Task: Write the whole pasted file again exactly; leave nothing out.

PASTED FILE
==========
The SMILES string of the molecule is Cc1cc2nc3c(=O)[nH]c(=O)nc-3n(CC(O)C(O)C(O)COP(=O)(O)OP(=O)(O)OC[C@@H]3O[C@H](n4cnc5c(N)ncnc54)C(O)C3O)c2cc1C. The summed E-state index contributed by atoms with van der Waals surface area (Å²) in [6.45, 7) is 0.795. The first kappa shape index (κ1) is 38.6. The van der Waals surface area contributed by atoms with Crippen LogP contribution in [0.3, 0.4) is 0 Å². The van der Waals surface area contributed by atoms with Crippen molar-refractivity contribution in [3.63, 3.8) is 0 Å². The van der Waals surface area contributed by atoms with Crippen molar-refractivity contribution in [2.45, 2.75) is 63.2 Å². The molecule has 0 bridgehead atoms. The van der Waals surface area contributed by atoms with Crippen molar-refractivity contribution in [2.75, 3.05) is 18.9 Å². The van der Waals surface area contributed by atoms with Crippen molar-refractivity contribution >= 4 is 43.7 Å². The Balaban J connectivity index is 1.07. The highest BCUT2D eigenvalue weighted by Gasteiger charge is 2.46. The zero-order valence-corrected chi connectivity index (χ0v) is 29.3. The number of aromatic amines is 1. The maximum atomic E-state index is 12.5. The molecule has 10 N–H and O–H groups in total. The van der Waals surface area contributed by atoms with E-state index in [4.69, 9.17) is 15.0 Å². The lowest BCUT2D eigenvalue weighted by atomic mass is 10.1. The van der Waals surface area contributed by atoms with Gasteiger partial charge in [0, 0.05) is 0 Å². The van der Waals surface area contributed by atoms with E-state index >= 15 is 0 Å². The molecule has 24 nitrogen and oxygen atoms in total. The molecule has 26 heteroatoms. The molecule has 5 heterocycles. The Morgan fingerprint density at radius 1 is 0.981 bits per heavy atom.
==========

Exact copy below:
The SMILES string of the molecule is Cc1cc2nc3c(=O)[nH]c(=O)nc-3n(CC(O)C(O)C(O)COP(=O)(O)OP(=O)(O)OC[C@@H]3O[C@H](n4cnc5c(N)ncnc54)C(O)C3O)c2cc1C. The summed E-state index contributed by atoms with van der Waals surface area (Å²) in [6.45, 7) is 0.795. The first kappa shape index (κ1) is 38.6. The van der Waals surface area contributed by atoms with Crippen LogP contribution in [0.3, 0.4) is 0 Å². The van der Waals surface area contributed by atoms with Crippen molar-refractivity contribution in [3.63, 3.8) is 0 Å². The van der Waals surface area contributed by atoms with Crippen molar-refractivity contribution in [2.45, 2.75) is 63.2 Å². The molecule has 0 bridgehead atoms. The van der Waals surface area contributed by atoms with Crippen molar-refractivity contribution in [2.75, 3.05) is 18.9 Å². The van der Waals surface area contributed by atoms with Crippen molar-refractivity contribution >= 4 is 43.7 Å². The Balaban J connectivity index is 1.07. The highest BCUT2D eigenvalue weighted by Gasteiger charge is 2.46. The zero-order valence-corrected chi connectivity index (χ0v) is 29.3. The number of aromatic amines is 1. The maximum atomic E-state index is 12.5. The molecule has 10 N–H and O–H groups in total. The van der Waals surface area contributed by atoms with E-state index in [4.69, 9.17) is 15.0 Å². The lowest BCUT2D eigenvalue weighted by atomic mass is 10.1. The van der Waals surface area contributed by atoms with Gasteiger partial charge in [0, 0.05) is 0 Å². The van der Waals surface area contributed by atoms with E-state index >= 15 is 0 Å². The molecule has 24 nitrogen and oxygen atoms in total. The molecule has 26 heteroatoms. The molecule has 5 heterocycles. The Morgan fingerprint density at radius 1 is 0.981 bits per heavy atom.